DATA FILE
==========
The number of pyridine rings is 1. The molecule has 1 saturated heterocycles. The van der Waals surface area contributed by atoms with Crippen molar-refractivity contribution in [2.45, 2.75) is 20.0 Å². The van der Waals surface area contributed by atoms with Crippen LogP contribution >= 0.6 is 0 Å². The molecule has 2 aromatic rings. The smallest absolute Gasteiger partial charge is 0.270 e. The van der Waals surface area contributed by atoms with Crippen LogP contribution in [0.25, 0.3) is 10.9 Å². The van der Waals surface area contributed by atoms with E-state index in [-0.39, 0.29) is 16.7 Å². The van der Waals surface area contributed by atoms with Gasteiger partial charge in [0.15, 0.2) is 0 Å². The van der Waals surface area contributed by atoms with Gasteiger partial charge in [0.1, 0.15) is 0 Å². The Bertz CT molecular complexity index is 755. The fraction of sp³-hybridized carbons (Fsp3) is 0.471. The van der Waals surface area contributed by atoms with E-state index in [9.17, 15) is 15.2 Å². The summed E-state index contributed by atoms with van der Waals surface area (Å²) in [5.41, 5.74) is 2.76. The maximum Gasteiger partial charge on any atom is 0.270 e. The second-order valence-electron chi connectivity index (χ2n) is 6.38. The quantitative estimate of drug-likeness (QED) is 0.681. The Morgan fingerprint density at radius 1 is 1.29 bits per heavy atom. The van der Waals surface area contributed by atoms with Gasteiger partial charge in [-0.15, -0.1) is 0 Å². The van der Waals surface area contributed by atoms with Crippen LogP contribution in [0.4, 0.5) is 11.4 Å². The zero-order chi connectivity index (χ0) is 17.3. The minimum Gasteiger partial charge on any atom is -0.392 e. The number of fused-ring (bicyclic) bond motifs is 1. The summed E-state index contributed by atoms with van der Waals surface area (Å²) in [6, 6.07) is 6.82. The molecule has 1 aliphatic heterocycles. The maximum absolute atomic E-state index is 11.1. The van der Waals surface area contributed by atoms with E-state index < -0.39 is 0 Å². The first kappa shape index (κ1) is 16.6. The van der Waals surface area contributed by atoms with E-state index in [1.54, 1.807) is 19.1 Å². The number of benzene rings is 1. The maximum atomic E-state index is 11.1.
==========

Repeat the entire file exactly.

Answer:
The number of pyridine rings is 1. The molecule has 1 saturated heterocycles. The van der Waals surface area contributed by atoms with Crippen molar-refractivity contribution in [2.45, 2.75) is 20.0 Å². The van der Waals surface area contributed by atoms with Crippen LogP contribution >= 0.6 is 0 Å². The molecule has 2 aromatic rings. The smallest absolute Gasteiger partial charge is 0.270 e. The van der Waals surface area contributed by atoms with Crippen LogP contribution in [0.25, 0.3) is 10.9 Å². The van der Waals surface area contributed by atoms with E-state index in [-0.39, 0.29) is 16.7 Å². The van der Waals surface area contributed by atoms with Gasteiger partial charge in [0.15, 0.2) is 0 Å². The van der Waals surface area contributed by atoms with Gasteiger partial charge in [0.1, 0.15) is 0 Å². The Bertz CT molecular complexity index is 755. The fraction of sp³-hybridized carbons (Fsp3) is 0.471. The van der Waals surface area contributed by atoms with E-state index in [9.17, 15) is 15.2 Å². The summed E-state index contributed by atoms with van der Waals surface area (Å²) in [5.41, 5.74) is 2.76. The maximum Gasteiger partial charge on any atom is 0.270 e. The second-order valence-electron chi connectivity index (χ2n) is 6.38. The quantitative estimate of drug-likeness (QED) is 0.681. The Morgan fingerprint density at radius 1 is 1.29 bits per heavy atom. The van der Waals surface area contributed by atoms with Gasteiger partial charge in [-0.15, -0.1) is 0 Å². The van der Waals surface area contributed by atoms with Crippen LogP contribution in [0.4, 0.5) is 11.4 Å². The zero-order chi connectivity index (χ0) is 17.3. The minimum Gasteiger partial charge on any atom is -0.392 e. The number of fused-ring (bicyclic) bond motifs is 1. The summed E-state index contributed by atoms with van der Waals surface area (Å²) in [6, 6.07) is 6.82. The molecule has 1 aliphatic heterocycles. The maximum absolute atomic E-state index is 11.1. The van der Waals surface area contributed by atoms with E-state index < -0.39 is 0 Å². The first kappa shape index (κ1) is 16.6. The van der Waals surface area contributed by atoms with E-state index in [1.54, 1.807) is 19.1 Å². The number of benzene rings is 1. The maximum atomic E-state index is 11.1.